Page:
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Byrd v. Colvin

United States District Court, S.D. Georgia, Augusta Division

December 4, 2014

DANIEL JEFFERY BYRD, Plaintiff,
v.
CAROLYN W. COLVIN, Acting Commissioner of Social Security Administration, Defendant.

MAGISTRATE JUDGE'S REPORT AND RECOMMENDATION

BRIAN K. EPPS, Magistrate Judge.

Daniel Jeffery Byrd ("Plaintiff") appeals the decision of the Commissioner of Social Security ("Commissioner") denying his application for Disability Insurance Benefits ("DIB") and Supplemental Security Income ("SSI") under the Social Security Act. Upon consideration of the briefs submitted by both parties, the record evidence, and the relevant statutory and case law, the Court REPORTS and RECOMMENDS that the Commissioner's final decision be AFFIRMED, that this civil action be CLOSED, and that a final judgment be ENTERED in favor of the Commissioner.

I. BACKGROUND

Plaintiff protectively applied for DIB on February 8, 2012, alleging a disability onset date of October 15, 2011. Tr. ("R."), pp. 132-139, 140-141. The Social Security Administration denied Plaintiff's applications initially, R. at 63-64, and on reconsideration, R. at 65-66. Plaintiff then requested a hearing before an Administrative Law Judge ("ALJ"), R. at 83-84, and the ALJ held a hearing on November 8, 2012, R. at 22-62. At the hearing, the ALJ heard testimony from Plaintiff, who was represented by counsel, and Dr. Bassey Duke, a Vocational Expert ("VE"). Id . On November 28, 2012, the ALJ issued an unfavorable decision. R. at 10-18.

Applying the five-step sequential process required by 20 C.F.R. § 404.920, the ALJ found:

1. The claimant has not engaged in substantial gainful activity since the alleged onset date (20 C.F.R. §§ 404.1571 et seq., and 416.971 et seq. ).
2. The claimant has the following severe impairments: obesity and dysfunction of a major joint, status post fracture of the left hip (20 C.F.R. §§ 404.1520(c) and 416.920(c)).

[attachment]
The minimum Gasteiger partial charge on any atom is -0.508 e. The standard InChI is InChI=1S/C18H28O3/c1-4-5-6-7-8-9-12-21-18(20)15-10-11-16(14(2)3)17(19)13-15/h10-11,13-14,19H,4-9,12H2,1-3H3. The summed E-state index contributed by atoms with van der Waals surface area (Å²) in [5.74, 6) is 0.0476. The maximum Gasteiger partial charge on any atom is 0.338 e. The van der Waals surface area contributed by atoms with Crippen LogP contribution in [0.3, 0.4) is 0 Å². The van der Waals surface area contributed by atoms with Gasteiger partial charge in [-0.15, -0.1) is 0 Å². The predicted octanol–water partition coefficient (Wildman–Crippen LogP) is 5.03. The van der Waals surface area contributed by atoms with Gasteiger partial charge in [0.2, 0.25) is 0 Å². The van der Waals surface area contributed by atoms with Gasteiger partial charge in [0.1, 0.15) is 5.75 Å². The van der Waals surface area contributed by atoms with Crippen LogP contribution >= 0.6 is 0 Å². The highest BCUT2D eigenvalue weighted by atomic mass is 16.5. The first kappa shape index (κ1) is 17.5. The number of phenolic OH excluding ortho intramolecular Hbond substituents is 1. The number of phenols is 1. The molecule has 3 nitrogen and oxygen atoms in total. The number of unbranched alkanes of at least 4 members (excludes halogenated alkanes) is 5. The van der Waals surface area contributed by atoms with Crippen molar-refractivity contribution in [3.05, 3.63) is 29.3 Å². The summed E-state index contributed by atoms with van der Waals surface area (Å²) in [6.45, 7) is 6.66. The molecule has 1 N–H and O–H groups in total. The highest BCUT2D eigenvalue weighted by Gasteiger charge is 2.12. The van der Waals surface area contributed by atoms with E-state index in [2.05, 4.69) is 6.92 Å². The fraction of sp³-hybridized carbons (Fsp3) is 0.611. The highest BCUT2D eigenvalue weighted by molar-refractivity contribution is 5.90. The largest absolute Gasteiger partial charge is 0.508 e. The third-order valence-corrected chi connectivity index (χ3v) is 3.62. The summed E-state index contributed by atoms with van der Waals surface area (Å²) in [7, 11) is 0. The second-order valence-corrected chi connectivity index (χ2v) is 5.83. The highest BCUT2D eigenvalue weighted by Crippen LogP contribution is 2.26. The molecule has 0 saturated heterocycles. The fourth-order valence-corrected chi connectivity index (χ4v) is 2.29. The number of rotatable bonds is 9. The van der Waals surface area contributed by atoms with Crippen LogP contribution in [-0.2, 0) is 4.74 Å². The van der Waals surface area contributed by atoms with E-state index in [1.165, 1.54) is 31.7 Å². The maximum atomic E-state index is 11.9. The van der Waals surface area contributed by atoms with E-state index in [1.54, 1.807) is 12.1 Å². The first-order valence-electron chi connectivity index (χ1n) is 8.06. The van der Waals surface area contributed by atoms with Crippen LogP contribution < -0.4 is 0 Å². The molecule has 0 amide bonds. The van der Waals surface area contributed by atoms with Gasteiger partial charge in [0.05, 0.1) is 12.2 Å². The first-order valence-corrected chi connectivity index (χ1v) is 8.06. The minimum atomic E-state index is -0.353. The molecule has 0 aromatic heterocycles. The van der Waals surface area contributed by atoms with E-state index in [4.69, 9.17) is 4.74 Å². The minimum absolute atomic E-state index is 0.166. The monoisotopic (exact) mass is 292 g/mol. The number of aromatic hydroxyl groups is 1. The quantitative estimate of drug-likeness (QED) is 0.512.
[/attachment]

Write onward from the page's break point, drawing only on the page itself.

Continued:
3. The claimant does not have an impairment or combination of impairments that meets or medically equals the severity of one of the listed impairments in 20 CFR Part 404, Subpart P, Appendix 1 (20 C.F.R. §§ 404.1520(d), 404.1525, 404.1526, 416.920(d), 416.925 and 416.926).
4. The claimant has the residual functional capacity ("RFC") to perform light work[1] as defined in 20 C.F.R. §§ 404.1567(b) and 416.967(b) with no climbing ladders, ropes or scaffolds; occasional postural limitations; occasional climbing ramps or stairs; the need to avoid extreme cold, hazards, and heights; performing no more than simple, unskilled work (20 C.F.R. §§ 404.1565 and 416.965).
5. Considering the claimant's age, education, work experience, and RFC, there are jobs that exist in significant numbers in the national economy that the claimant can perform (20 CFR 404.1569, 404.1569(a), 416.1569, and 416.1569(a)).

R. at 10-18.

When the Appeals Council denied Plaintiff's request for review, R. at 1-3, the Commissioner's decision became "final" for the purpose of judicial review. 42 U.S.C. § 405(g). Plaintiff then filed this civil action requesting reversal of the adverse decision. Plaintiff argues that the Commissioner's decision is not supported by substantial evidence because: (1) the ALJ failed to develop a full and fair record and (2) the hypothetical question to the VE was incomplete and did not properly include all of Plaintiff's impairments. (See doc. no. 11 (hereinafter "Pl.'s Br.").) The Commissioner maintains that the decision to deny Plaintiff benefits was supported by substantial evidence and should therefore be affirmed. (See doc. no. 12 (hereinafter "Comm'r's Br.").)

II. STANDARD OF REVIEW

Judicial review of social security cases is narrow and limited to the following questions: (1) whether the Commissioner's findings are supported by substantial evidence, Richardson v. Perales, 402 U.S. 389, 390 (1971); Cornelius v. Sullivan, 936 F.2d 1143, 1145 (11th Cir. 1991); and (2) whether the Commissioner applied the correct legal standards. Chester v. Bowen, 792 F.2d 129, 131 (11th Cir. 1986). When considering whether the Commissioner's decision is supported by substantial evidence, the reviewing court may not decide the facts anew, reweigh the evidence, or substitute its judgment for the Commissioner's. Cornelius, 936 F.2d at 1145. Notwithstanding this measure of deference, the Court remains obligated ...


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